Nebraska urged to do more to train for green jobs
Daniel Lawse says his two “green” jobs didn’t exist three years ago.
Lawse advises businesses and homeowners on how to cut energy bills with weather-stripping, added insulation and other conservation measures. He does the same job for Metropolitan Community College, as well as helping develop classes to train others for green jobs in the wind and solar energy industries, construction and other fields.
“The opportunities are exciting,” said Lawse, assistant director of campus planning and sustainability at Metro.
On Monday he was among those testifying at a state legislative hearing focused on whether Nebraska needs to do more to train young people for green jobs.
After the hearing, State Sen. Steve Lathrop of Omaha said he is convinced the state must do more to convince kids that Nebraska has good-paying jobs requiring only a two-year degree from a community college.
“I don’t think kids really appreciate what’s available if you don’t go to a (four-year) college,” said Lathrop, chairman of the Legislature’s Business and Labor Committee.
The committee heard testimony from several representatives of engineering and renewable energy companies at the interim study hearing at Creighton University. The session came after a tour of the school’s solar energy installation and a visit to Distefano Technology and Manufacturing, an Omaha company that makes parts for solar and wind energy units.
Several of those who testified said Nebraska has developed good training programs for green jobs but needs to sweeten its business incentives to create more of those jobs in the state.
Iowa, with 7,000 jobs at renewable energy installations and factories, has done a much better job attracting manufacturers, as has Colorado, said David Levy, an Omaha lawyer and lobbyist for a wind energy company.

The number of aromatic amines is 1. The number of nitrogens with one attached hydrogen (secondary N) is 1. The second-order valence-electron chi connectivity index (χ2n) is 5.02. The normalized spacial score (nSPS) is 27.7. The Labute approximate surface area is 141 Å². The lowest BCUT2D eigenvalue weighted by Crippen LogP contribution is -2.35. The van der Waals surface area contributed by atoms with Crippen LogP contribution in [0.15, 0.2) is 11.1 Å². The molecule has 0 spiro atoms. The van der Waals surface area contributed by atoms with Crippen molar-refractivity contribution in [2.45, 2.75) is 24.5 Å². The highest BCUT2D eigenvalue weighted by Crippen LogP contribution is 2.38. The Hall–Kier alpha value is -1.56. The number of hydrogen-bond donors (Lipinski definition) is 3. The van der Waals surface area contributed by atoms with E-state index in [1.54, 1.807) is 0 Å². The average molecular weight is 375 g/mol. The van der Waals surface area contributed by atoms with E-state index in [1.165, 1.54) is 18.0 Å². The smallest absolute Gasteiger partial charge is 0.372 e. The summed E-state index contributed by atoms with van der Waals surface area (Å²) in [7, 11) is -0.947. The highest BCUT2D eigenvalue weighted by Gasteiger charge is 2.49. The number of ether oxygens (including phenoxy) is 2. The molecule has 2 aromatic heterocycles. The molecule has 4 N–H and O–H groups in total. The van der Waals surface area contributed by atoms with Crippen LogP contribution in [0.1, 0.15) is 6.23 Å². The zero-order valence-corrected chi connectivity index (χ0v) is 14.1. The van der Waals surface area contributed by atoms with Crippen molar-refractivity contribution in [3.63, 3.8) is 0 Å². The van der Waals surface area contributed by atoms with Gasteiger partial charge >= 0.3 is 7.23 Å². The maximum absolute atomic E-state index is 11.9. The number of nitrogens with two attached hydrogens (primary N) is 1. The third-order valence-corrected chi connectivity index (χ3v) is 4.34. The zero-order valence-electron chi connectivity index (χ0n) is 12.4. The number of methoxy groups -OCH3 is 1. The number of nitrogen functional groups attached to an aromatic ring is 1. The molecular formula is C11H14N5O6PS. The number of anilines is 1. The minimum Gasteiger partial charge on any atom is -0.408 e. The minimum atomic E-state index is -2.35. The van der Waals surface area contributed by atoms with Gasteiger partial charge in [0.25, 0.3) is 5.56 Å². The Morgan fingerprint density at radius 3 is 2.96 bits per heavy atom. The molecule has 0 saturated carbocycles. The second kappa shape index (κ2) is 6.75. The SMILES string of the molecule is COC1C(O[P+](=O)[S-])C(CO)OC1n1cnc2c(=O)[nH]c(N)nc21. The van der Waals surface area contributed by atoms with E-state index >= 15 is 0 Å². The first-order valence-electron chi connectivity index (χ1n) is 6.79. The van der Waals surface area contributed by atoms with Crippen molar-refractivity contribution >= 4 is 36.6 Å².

“We are competing against our neighbors for this,” Levy said. “The manufacturers like to be where the action is.”
A recent study done for the Sierra Club of Nebraska concluded that the state could create an additional 14,000 jobs by 2030 if it more aggressively developed its wind and solar energy resources.
The state has the fourth-best wind resources in the country and the ninth-best solar resources, but it has lagged in developing them, the study said. By contrast, Iowa is dotted with wind farms and has 4,300 megawatts of turbines, compared with the 337 megawatts in Nebraska.
Those testifying said Nebraska’s lower cost of energy, its smaller population and regulatory barriers to developing wind farms in a public power state have stunted renewable energy development, despite interest by the state’s utilities.
Levy and others said Nebraska needs to match incentives provided by neighboring states like Kansas, or risk losing wind projects to them.
By contrast, the committee was told, Nebraska was one of the first states to provide incentives for ethanol plant construction. It now has 24 plants and is No. 2 in the nation in the production of the corn-based fuel.
Lawse said conservation and renewable energy not only create jobs but can give people more money to spend on cars, furniture and other goods.
A study in Sarpy County concluded that for every 50-cent increase in gasoline prices, residents had in total $30 million less to spend on other things, he said.
Lawse added that energy audits of the typical home built before 1985 can result in savings of 20 percent to 40 percent.
After the hearing, Lathrop said he would be exploring whether “career academies” being considered by the Legislature for Nebraska schools would include technical training for green jobs.